Brown Boys Roofing Has Exploded by Creating a Culture Where It’s Okay to Fail Because It Leads to Growth
The Bentonville, Arkansas-Based Business Has Grown from $1.7 Million Four Years Ago to a Stunning, Projected $8.5 Million by the End of the Year; It’s Happened by Hiring the Right People, Training Them Well, and Empowering Them to Do Their Very Best.
This story is an approximate transcription of a “The Successful Contractor” podcast interview. “The Successful Contractor” podcast, powered by Success Group International, is a show for residential contractors about residential contractors. It chronicles business journeys, shares insights, and celebrates successes in this wonderful industry of the trades and tradespeople.
Will Brown, along with his father, Bill, and brother, Robert, are the Brown boys of Brown Boys Roofing in Bentonville, Arkansas. Over the last four years, the company has experienced tremendous growth, as it’s exploded from $1.7 million to a projected $8.5 million by the end of 2020—and that number would be higher if they could locate the materials to complete additional jobs.
Many things have contributed to Brown Boys Roofing’s transcendence: great people, strong operational systems, and improved marketing efforts to name a few. However, maybe the biggest reason for the surge has been an altered mindset by Will, who bought the business from his dad, Bill, and his mom roughly four years ago.
As you will read, Will came to the realization that Brown Boys Roofing could only become as large and as successful as he allowed it to become. The business needed to grow beyond himself. That meant that Will had to empower his people to make decisions, even the hard ones. And he needed to accept that sometimes his people would fail. Rather than see it as disappointment, those failures would become stepstools to growth and future success. Will has never been more excited and proud of his family’s namesake and his people.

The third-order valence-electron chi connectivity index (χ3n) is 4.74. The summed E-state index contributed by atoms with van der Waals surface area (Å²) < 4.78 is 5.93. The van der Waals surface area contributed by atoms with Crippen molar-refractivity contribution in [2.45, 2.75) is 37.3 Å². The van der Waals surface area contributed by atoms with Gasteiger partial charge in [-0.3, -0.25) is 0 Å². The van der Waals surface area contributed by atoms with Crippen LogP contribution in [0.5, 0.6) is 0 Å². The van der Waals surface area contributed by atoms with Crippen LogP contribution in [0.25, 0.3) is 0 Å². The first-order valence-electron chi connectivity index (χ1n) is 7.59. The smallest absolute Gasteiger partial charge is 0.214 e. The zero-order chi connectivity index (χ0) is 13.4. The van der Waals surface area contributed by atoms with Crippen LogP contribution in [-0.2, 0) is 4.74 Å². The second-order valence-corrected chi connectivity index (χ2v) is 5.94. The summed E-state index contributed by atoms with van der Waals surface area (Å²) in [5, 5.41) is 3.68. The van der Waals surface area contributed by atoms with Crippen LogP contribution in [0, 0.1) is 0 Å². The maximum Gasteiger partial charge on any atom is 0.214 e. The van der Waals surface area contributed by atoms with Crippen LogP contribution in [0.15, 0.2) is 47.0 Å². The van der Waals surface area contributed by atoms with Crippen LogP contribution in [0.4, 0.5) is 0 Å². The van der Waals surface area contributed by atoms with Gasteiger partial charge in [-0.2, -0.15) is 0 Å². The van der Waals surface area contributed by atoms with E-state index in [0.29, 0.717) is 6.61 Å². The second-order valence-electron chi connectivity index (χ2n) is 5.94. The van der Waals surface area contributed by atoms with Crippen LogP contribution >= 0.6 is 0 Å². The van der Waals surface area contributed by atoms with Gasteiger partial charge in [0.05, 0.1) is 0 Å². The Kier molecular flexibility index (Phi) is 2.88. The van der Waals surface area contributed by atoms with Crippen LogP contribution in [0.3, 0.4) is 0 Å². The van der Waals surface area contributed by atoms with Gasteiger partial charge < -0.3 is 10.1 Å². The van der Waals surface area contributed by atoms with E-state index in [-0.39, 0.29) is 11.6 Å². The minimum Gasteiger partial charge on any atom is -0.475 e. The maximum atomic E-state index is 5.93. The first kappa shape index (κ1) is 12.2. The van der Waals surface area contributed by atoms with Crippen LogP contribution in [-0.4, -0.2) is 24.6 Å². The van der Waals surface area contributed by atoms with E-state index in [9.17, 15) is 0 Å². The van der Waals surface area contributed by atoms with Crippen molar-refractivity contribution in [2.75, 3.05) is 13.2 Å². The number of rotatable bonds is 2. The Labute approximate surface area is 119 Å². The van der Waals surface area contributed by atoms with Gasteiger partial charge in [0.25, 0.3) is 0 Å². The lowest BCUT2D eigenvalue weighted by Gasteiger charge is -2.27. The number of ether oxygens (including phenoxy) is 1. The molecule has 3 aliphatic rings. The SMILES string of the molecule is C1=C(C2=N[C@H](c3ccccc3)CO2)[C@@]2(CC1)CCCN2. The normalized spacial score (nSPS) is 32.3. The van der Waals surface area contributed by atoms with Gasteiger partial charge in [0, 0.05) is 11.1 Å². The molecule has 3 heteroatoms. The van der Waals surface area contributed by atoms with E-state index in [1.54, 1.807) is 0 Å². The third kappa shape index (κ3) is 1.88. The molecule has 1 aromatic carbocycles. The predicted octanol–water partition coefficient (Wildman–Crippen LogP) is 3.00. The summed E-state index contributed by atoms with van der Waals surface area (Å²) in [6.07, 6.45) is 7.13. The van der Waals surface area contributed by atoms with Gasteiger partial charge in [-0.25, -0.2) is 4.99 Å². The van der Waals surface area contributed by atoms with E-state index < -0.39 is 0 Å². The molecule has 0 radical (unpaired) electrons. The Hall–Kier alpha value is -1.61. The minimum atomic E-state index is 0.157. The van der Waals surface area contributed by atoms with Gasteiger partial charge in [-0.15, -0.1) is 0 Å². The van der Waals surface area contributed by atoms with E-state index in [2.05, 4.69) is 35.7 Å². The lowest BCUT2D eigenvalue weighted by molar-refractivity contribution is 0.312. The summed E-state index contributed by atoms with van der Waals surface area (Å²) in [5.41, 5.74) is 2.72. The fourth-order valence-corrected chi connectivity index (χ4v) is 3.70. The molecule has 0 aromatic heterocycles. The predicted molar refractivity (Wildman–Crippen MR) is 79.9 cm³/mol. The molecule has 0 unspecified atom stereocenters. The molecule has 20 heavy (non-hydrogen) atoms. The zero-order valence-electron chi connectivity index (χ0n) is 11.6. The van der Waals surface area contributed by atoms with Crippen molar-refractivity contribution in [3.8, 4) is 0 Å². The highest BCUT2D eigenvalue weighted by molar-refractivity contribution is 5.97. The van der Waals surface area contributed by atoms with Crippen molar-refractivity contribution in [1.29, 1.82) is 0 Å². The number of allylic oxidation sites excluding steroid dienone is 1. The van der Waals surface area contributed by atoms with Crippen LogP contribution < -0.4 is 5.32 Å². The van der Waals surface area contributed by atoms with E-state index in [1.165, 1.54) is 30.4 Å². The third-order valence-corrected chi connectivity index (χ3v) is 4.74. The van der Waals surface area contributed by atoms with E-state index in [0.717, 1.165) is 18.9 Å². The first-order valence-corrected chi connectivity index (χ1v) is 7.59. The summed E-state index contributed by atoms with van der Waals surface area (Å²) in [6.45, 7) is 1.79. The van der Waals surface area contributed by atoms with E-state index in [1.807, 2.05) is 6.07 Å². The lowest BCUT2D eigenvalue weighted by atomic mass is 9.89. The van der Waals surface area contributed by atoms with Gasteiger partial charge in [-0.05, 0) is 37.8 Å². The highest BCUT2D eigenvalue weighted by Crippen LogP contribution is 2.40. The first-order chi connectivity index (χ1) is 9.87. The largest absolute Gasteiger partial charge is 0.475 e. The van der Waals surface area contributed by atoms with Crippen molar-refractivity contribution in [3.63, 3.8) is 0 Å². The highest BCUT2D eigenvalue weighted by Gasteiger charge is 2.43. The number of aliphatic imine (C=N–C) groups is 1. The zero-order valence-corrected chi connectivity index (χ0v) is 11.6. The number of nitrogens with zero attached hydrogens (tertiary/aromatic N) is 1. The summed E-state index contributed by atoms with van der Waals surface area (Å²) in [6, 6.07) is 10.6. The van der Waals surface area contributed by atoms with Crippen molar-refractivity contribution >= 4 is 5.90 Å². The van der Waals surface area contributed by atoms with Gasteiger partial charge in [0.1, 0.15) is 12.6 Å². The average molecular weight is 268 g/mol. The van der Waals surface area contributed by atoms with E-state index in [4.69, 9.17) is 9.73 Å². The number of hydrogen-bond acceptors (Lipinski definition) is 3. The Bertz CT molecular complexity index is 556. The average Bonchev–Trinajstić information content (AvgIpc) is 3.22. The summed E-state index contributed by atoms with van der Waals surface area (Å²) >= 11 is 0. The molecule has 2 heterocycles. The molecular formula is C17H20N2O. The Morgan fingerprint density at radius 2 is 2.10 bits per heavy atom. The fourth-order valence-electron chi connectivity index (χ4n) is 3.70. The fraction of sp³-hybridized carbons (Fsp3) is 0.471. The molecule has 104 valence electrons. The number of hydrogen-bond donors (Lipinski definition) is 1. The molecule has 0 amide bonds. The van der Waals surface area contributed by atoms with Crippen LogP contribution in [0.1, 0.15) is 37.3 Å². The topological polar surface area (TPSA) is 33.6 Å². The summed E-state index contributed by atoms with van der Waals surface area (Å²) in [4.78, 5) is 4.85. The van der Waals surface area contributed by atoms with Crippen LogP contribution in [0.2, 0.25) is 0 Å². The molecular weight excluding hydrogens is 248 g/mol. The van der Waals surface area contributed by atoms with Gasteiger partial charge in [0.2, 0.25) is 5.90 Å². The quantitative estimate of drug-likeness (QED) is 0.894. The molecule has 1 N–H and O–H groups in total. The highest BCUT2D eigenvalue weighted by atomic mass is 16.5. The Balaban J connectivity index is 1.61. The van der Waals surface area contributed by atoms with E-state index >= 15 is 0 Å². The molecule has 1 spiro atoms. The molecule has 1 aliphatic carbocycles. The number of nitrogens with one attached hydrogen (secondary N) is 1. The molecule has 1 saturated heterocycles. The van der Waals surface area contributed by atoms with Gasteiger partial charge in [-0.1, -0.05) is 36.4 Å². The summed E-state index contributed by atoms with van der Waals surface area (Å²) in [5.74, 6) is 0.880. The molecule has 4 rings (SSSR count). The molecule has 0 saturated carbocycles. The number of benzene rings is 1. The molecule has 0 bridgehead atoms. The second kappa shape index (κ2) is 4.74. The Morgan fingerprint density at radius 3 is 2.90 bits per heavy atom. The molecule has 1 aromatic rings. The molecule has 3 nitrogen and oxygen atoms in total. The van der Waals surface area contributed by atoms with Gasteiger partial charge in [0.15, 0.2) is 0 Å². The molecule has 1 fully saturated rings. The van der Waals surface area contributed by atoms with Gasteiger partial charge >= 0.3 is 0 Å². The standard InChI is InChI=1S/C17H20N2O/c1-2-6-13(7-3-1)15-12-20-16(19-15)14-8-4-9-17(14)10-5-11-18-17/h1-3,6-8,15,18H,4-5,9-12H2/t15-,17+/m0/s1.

Give me the short version of how Brown Boys Roofing came to be.
We were originally from Dodge City, Kansas, and we ended up relocating to the northwest Arkansas/Missouri area. Dad [Bill] was a USDA inspector. One of his coworkers said that they needed to replace their roof, and we had replaced our roof at our house when we first moved there by reading the package. So, we worked for three straight weeks on a house that probably should’ve taken four days. From there, dad got sick of doing the USDA thing; so, he cashed out, got some money from his 401k out, and here we are. That was 22 years ago.
When and why did you join SGI?
We joined in June of 2010. We were losing money. We hadn’t been paid in six weeks. On top of that, we realized that we hadn’t been paying our payroll taxes for two years. The IRS came knocking. Thank you, Jesus, we were able to get that squared away within 45 days of them knocking on the door. But a lot of that had to do with StraightForward Pricing.
Good transition. You join SGI, attend Expo, and go home to work on your business. What two or three things did you change first?
One was our image. We had to start looking the part as opposed to looking like a roofer; we needed to look like businesspeople. The main thing was StraightForward Pricing and raising our prices. And getting some training.
How did that first call using StraightForward Pricing go?
[Dad] and I looked at each other like, “Well, we’re either going to do this or not.” Clearly, doing the same thing over and over was not producing results. Let’s not be insane anymore; let’s try something different. So, we go through the whole process with this customer, and I’m just circling stuff, and I’m adding it up in my head saying to myself, “Holy crap!” [Laughter] It was over $6,000. A week and a half ago it probably would’ve been $1,500 to $2,000.
With my best face, I said, “This will be what it will be.” And the customer said, “Ooh, $6,000 is a little steep.” And I thought, “no chance.” [Laughter] Then I said to him, “What if we don’t do this level six?” So, we marked it off. It was still $5,000-something, and we started the next day. [Dad and I] were halfway down this guy’s long driveway, I looked at him and said, “What the hell just happened? [Laughter] I don’t know, but let’s do it again.”